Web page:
Wednesday, September 16, 2020
If not for trash TV to listen to while I sew, I would not be nearly as motivated to hang in there through the boring parts in the middle -- where the piecing is done and you just have to sew, sew, and sew some more to get the damn things finished. Yes, there's a certain calm zen in endless sewing, but it's easy to get distracted and leap up to do laundry or defrost something for dinner unless you have something to hold you to the task.
I'm binge-watching The West Wing now, having never seen it when it was on TV the first time around. Watching the fictional White House grapple with North Korea, terrorism, budget crises and mad cow disease is strangely resonant with my day job of watching the real White House grapple with real problems.
But let's talk about baby quilts. I've finished piecing and quilting all five quilts, and have embroidered four and a half names and DOBs. And unfortunately, have had to stop and fix several mistakes. They happen to the best of us, but don't you want to just kick yourself when they happen to you?
Here's one from yesterday afternoon:
Earlier in the week I realized that this dark spot, which had been apparent on one of my quilt blocks for a long time, was not just a water spot but something permanent.
Monday, September 14, 2020
If you're feeling depressed and discouraged today (as who isn't?), here's a five-minute read that will cheer you up. The New York Times visited a tiny village in Ecuador where the finest Panama hats are made, and gives us a two-page spread of photos and text that will certainly put a smile on your face. How nice to be reminded that master craftsmanship still exists and is respected.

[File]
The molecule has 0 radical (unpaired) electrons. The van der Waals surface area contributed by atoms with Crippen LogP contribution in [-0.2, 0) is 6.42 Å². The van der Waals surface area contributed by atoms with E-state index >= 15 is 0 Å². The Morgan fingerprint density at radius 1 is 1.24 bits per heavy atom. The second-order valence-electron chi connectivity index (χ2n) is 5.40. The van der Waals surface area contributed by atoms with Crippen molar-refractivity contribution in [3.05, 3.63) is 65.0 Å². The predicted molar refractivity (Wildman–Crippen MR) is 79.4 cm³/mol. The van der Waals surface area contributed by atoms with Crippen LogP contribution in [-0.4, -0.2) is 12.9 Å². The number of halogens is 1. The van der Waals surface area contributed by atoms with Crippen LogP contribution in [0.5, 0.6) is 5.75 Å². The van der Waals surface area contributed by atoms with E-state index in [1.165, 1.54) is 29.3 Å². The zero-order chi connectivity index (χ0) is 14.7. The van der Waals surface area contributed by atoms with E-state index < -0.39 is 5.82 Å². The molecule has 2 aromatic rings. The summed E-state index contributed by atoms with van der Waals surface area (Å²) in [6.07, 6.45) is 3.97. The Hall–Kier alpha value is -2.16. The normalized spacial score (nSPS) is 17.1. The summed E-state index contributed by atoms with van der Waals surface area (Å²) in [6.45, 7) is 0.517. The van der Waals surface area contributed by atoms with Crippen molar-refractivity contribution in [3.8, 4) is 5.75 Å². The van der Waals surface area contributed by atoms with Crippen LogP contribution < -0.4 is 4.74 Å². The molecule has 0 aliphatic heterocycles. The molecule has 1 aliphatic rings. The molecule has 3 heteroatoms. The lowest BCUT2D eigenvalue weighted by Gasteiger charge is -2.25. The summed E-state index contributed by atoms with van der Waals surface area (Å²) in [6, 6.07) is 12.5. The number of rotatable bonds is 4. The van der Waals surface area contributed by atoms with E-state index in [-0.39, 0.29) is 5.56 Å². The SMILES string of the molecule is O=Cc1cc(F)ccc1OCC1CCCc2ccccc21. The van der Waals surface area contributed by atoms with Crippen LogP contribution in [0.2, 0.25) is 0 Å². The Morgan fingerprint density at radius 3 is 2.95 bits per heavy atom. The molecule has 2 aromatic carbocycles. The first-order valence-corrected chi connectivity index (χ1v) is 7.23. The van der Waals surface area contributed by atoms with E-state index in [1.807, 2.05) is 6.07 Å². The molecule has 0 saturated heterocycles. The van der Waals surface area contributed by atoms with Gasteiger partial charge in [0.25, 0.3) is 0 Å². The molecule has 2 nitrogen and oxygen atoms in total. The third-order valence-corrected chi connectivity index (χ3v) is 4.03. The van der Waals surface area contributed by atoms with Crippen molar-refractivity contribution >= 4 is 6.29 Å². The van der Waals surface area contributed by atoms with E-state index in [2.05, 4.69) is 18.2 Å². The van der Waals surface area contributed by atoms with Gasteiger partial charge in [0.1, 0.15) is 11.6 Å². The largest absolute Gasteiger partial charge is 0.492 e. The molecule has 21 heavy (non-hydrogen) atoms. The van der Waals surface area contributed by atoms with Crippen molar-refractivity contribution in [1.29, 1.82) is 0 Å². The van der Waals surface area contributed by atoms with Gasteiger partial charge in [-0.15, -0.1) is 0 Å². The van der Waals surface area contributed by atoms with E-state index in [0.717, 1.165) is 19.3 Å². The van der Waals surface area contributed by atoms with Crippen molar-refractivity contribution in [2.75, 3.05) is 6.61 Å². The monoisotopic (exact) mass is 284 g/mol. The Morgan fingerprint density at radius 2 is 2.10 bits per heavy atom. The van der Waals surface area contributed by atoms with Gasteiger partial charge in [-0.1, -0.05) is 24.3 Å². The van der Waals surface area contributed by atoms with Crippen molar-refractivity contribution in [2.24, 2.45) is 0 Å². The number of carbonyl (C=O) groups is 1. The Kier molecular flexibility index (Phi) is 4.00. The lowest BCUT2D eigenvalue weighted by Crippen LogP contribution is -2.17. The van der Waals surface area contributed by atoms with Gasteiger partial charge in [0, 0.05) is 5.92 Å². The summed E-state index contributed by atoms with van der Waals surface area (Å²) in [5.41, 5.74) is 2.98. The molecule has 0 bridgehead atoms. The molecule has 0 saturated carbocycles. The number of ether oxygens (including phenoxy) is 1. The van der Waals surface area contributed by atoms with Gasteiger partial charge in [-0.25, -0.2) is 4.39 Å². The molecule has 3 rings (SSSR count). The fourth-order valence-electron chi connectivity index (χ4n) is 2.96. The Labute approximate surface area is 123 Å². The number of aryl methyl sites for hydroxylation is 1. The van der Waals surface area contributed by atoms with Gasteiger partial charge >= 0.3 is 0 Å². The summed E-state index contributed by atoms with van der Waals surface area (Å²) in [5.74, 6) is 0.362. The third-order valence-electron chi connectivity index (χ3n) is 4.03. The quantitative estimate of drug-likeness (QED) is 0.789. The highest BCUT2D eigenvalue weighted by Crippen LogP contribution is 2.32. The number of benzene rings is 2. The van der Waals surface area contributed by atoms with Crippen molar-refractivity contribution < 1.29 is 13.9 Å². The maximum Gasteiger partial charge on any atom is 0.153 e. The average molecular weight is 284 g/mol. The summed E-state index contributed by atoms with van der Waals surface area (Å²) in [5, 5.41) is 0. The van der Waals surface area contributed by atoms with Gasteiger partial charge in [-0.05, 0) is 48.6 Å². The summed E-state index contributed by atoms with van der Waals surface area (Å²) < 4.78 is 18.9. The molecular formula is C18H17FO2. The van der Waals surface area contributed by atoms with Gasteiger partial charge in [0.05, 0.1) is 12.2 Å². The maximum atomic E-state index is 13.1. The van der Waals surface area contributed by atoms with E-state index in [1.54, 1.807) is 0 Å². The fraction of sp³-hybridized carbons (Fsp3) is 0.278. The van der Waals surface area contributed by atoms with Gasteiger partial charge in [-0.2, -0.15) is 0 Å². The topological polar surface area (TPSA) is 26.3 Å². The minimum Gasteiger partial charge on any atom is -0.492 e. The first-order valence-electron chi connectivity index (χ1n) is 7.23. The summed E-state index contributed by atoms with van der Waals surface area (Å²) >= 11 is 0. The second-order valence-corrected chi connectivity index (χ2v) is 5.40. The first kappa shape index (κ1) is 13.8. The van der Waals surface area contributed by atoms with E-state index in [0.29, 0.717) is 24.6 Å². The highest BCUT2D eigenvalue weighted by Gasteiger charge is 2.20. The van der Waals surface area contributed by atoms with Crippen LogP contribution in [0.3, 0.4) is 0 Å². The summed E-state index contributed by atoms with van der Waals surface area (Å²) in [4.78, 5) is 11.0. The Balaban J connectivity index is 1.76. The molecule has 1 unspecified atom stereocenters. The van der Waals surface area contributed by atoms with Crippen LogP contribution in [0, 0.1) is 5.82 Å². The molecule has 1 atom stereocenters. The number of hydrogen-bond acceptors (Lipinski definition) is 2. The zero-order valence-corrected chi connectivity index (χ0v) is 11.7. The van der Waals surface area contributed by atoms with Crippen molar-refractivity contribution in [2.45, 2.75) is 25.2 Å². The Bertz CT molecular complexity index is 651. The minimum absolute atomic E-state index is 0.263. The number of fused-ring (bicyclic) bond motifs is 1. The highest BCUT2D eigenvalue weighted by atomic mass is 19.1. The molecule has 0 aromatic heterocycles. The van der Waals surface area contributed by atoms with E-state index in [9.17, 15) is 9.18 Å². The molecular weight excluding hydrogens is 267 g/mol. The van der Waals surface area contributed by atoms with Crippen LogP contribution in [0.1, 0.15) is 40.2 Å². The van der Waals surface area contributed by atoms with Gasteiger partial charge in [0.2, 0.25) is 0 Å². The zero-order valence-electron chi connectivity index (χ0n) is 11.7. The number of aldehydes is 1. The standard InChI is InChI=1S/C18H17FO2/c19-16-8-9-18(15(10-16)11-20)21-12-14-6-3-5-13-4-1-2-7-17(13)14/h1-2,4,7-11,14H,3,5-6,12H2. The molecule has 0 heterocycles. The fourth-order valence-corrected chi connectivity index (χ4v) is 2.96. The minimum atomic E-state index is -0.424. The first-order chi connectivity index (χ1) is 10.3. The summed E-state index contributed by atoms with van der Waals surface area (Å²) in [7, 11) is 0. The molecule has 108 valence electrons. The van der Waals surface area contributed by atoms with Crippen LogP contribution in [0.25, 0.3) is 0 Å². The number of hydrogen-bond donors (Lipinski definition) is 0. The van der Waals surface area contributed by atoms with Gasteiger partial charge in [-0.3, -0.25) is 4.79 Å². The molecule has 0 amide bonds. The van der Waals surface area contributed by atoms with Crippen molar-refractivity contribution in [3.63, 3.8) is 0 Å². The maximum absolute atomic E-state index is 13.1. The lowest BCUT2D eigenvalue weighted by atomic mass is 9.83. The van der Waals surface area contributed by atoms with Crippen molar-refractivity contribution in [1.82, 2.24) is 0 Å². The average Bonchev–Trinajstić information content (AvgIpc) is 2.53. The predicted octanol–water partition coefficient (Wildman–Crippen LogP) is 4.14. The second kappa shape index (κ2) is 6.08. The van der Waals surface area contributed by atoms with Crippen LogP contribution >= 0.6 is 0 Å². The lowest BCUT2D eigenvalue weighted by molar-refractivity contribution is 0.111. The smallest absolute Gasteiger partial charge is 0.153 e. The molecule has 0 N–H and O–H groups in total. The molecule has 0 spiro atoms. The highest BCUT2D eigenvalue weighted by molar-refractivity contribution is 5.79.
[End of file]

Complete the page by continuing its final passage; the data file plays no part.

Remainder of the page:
|New York Times photo|
(Don't ask me why it took six weeks from the time this story was posted online to get it into the print newspaper. I guess we dinosaurs who still love paper have to have our noses rubbed into it every now and then.)
Wednesday, September 9, 2020
A couple of weeks ago I wrote about the best in show winner at Form, Not Function: Quilt Art at the Carnegie. It was a dress made of yo-yos, whose train merged into a rectangular yo-yo quilt, made by Marty Ornish.
I wondered in my blog post whether the yo-yos were recycled from old quilts or newly made from old fabrics or what. This morning I was happy to find that Marty left a comment on my post that explains all. She writes:
"These two circa WW2 quilts were made by three women. The youngest, Joan Crone, is now 86, and she sewed these yo-yos 'to help pass the time during the war' and created the quilt with her mother and grandmother. Her own grandchildren didn't want these quilts, and after she saw my other work at my solo show at Visions's Art Museum, she gifted the yo-yo quilts to me with the explicit wish that I would incorporate them into my art, and she is thrilled with the response.
"Many of the yo-yos had to be repaired, and I deconstructed one of the quilts to create the dress.
"Regarding the issue you raised as to whether or not the yo-yo quilt meets the strict definition of a 'quilt,' while, as you know, a traditional quilt has three layers stitched together, with the advent of art quilts many textile museums now accept two layers of a textile held together by stitching as qualifying as a quilt."
What a good story, especially the part about how the grandchildren didn't want the quilts (boo, hiss) but they were recycled into a lovely art installation. Marty does this all the time, and is happy to receive donations of unwanted textiles to use in art. Those of you whose children or grandchildren are as unappreciative as Mrs. Crone's might want to make note of Marty's address [ firstname.lastname@example.org ] so your beloved stuff could also find a new home with someone who will treat it very well.
Here's an excellent interview in a San Diego paper in which Marty tells how she got into wearables and other fiber art.
Regarding Marty's comment about the definition of a quilt, she's right that the art quilt world has generally discarded the requirement of three layers. As one of the founders of the FNF exhibit, I was proudly responsible for writing its definition -- "layers held together by stitching" -- and participated in several discussions, both as juror and as installer, about whether a given entry met the test.